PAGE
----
By Steve Williams

Many Tennessee football fans including myself weren’t sure what to expect from the Vols when they went into Saturday’s game against Ohio.

After the struggle to get past Appalachian State in the opener and the slow start before pulling away from Virginia Tech in the Battle at Bristol, we were still scratching our heads about this team.

It didn’t matter that Tennessee was favored by almost 28 points over Ohio. We hadn’t forgotten it took a fumble recovery in the end zone in overtime for UT, a 20-point favorite, to turn back Appy State 20-13 and escape the Mountaineers’ upset bid.

If anything, we might have expected another slow start. Tennessee fell behind Appy State 13-3 in the opener and was even worse in the beginning against Virginia Tech, trailing the Hokies 14-0 before racing to a 45-24 win.

As it turned out, Tennessee started fast against Ohio and roared to a 7-0 lead in the opening 38 seconds. For a few moments it felt like the Vols were headed for a big day. However, it ended up being another struggle and the 28-19 win also included injuries to some key players.

“We have to get a lot better in a hurry,” UT Coach Butch Jones told the SEC Network audience moments after the game.

So after the bumpy pre-conference ride, Tennessee is fortunately 3-0 and still has all of its goals in place. The only damage has been the Vols dropping a few spots in the national rankings, but they can make up for that in the games ahead.

And it starts with a four-game stretch that will define their season.

Yes, a month from now, the Vols, the preseason pick to win the SEC Eastern Division, will pretty much know where they stand.

First on the list is Florida. Those Gators come to town this coming Saturday in what most UT fans consider the Game of the Year. Losing 11 years in a row to the same foe will definitely bring out “Most Wanted” signs.

Two tough road trips follow – first to Athens to take on Nick Chubb and the Georgia Bulldogs Between the Hedges, then a first-ever visit to College Station, Tex., to play Texas A&M and its “12th Man.”

The fourth and last assignment lines up perfectly with the calendar this season as Alabama rolls into town on the Third Saturday of October, the way it used to be every season.

The air should be cool and crisp and the leaves red and orange for this SEC classic. If only the teams could once again face each wearing these colors, it would be perfect.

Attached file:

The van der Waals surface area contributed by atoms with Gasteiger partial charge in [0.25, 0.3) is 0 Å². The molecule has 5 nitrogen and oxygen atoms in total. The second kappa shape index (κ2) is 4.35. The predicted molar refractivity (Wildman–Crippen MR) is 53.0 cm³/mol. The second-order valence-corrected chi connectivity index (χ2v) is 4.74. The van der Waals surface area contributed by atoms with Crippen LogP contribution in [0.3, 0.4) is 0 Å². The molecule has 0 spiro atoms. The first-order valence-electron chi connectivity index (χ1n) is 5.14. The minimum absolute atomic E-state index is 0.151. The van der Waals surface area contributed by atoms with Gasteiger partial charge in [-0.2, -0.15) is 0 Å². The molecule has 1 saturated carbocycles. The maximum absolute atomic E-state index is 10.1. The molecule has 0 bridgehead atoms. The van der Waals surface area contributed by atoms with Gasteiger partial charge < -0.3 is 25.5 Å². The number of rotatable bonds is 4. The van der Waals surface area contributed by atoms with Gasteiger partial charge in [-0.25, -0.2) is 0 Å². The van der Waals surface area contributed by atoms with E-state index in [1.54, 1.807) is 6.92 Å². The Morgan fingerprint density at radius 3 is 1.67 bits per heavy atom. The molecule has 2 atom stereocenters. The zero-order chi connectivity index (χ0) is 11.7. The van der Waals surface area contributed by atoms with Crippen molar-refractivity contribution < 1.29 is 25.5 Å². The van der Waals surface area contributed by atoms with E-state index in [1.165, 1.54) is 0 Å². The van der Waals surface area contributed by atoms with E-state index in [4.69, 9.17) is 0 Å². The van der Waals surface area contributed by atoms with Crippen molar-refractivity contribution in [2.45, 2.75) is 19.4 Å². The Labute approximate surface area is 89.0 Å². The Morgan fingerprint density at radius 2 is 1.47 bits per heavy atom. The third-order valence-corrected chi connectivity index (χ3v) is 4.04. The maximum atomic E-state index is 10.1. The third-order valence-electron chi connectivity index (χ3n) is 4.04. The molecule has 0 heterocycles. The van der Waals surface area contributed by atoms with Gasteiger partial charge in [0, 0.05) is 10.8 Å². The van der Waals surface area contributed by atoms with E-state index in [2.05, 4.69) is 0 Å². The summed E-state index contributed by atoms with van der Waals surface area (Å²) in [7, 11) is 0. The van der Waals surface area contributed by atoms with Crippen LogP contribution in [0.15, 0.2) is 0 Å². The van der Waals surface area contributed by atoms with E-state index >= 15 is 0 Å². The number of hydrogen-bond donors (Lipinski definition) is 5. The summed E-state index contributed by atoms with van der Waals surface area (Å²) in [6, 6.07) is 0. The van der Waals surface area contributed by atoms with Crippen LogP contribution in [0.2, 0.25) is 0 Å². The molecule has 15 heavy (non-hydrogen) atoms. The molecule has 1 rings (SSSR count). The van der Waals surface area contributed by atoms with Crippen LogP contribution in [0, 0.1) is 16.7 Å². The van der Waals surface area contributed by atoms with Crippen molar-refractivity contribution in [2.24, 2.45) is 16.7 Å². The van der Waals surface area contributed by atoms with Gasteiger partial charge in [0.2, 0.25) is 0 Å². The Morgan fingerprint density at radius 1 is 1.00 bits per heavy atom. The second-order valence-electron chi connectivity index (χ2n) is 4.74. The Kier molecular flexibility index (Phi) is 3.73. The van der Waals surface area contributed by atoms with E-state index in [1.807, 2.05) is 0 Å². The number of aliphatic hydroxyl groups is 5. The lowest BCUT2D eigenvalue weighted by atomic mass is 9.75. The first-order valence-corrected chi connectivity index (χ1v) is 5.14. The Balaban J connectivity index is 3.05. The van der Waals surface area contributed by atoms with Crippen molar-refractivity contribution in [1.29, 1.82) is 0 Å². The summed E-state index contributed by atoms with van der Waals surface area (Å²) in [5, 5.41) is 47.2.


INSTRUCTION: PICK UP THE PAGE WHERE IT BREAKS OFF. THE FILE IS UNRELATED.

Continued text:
If Tennessee somehow comes into this game unbeaten against an undefeated and No. 1 ranked Alabama team, well, let’s just say anything could happen in Neyland Stadium that day.

The Vols will have an open date on Oct. 22 and surely will be ready for it.

Five games will still be left on Tennessee’s schedule, but none of them are expected to be difficult.

If the Vols end up having a banner season, they can trace the spark back to the opening play of the second quarter of Game 2 when Virginia Tech quarterback Jerod Evans mishandled the snap and Micah Abernathy recovered the fumble at the Hokies’ 5-yard line. That turnover changed the momentum of the game as Joshua Dobbs, on the very next play, tossed a touchdown pass to Jauan Jennings to cut the Hokies’ lead to 14-7 and the opportunistic Vols went on a 45-3 run.

Many in college football’s biggest crowd ever – 156,990 at Bristol Motor Speedway – couldn’t see what happened because they were so far away from the action, but they could feel it.

Tennessee would go on to recover four more Virginia Tech fumbles and Abernathy, a sophomore defensive back, finished with a school-record three recoveries and was named the SEC Defensive Player of the Week.

Fortunately, the coaching staff allowed Dobbs to do his thing and he responded with three scoring passes and a pair of TD runs. Somebody, please, hide the shackles.

Some of the Hokies’ turnovers were forced by the Vols’ ball-hawking play.

“We’ve talked about hunting the football and taking the ball away on defense and that’s been one of our main priorities,” pointed out Coach Jones after the game.

Kendal Vickers stripped the ball out in the fourth quarter that kept the Hokies spiraling.

“We’re going to need that as the season continues to move on,” Jones summed up.

Particularly over the next four weeks.